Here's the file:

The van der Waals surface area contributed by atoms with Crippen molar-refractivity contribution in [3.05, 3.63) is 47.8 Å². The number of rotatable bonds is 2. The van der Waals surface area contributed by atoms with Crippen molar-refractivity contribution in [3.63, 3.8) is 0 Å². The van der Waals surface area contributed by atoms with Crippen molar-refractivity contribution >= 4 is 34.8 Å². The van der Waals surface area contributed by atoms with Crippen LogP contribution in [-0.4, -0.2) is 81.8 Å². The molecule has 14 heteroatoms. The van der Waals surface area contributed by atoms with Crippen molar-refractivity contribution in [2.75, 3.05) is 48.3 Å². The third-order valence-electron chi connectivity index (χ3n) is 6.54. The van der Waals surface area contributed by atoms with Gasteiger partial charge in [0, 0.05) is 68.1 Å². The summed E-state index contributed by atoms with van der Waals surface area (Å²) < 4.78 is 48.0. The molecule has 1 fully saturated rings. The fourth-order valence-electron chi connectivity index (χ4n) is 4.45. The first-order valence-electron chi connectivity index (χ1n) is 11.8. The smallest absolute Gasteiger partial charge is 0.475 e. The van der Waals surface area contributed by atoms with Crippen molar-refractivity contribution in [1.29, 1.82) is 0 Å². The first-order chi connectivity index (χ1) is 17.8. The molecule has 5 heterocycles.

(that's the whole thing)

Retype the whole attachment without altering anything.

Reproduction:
The van der Waals surface area contributed by atoms with Crippen molar-refractivity contribution in [3.05, 3.63) is 47.8 Å². The number of rotatable bonds is 2. The van der Waals surface area contributed by atoms with Crippen molar-refractivity contribution in [3.63, 3.8) is 0 Å². The van der Waals surface area contributed by atoms with Crippen molar-refractivity contribution >= 4 is 34.8 Å². The van der Waals surface area contributed by atoms with Crippen LogP contribution in [-0.4, -0.2) is 81.8 Å². The molecule has 14 heteroatoms. The van der Waals surface area contributed by atoms with Crippen molar-refractivity contribution in [2.75, 3.05) is 48.3 Å². The third-order valence-electron chi connectivity index (χ3n) is 6.54. The van der Waals surface area contributed by atoms with Gasteiger partial charge in [0, 0.05) is 68.1 Å². The summed E-state index contributed by atoms with van der Waals surface area (Å²) < 4.78 is 48.0. The molecule has 1 fully saturated rings. The fourth-order valence-electron chi connectivity index (χ4n) is 4.45. The first-order valence-electron chi connectivity index (χ1n) is 11.8. The smallest absolute Gasteiger partial charge is 0.475 e. The van der Waals surface area contributed by atoms with Crippen molar-refractivity contribution in [1.29, 1.82) is 0 Å². The first-order chi connectivity index (χ1) is 17.8. The molecule has 5 heterocycles.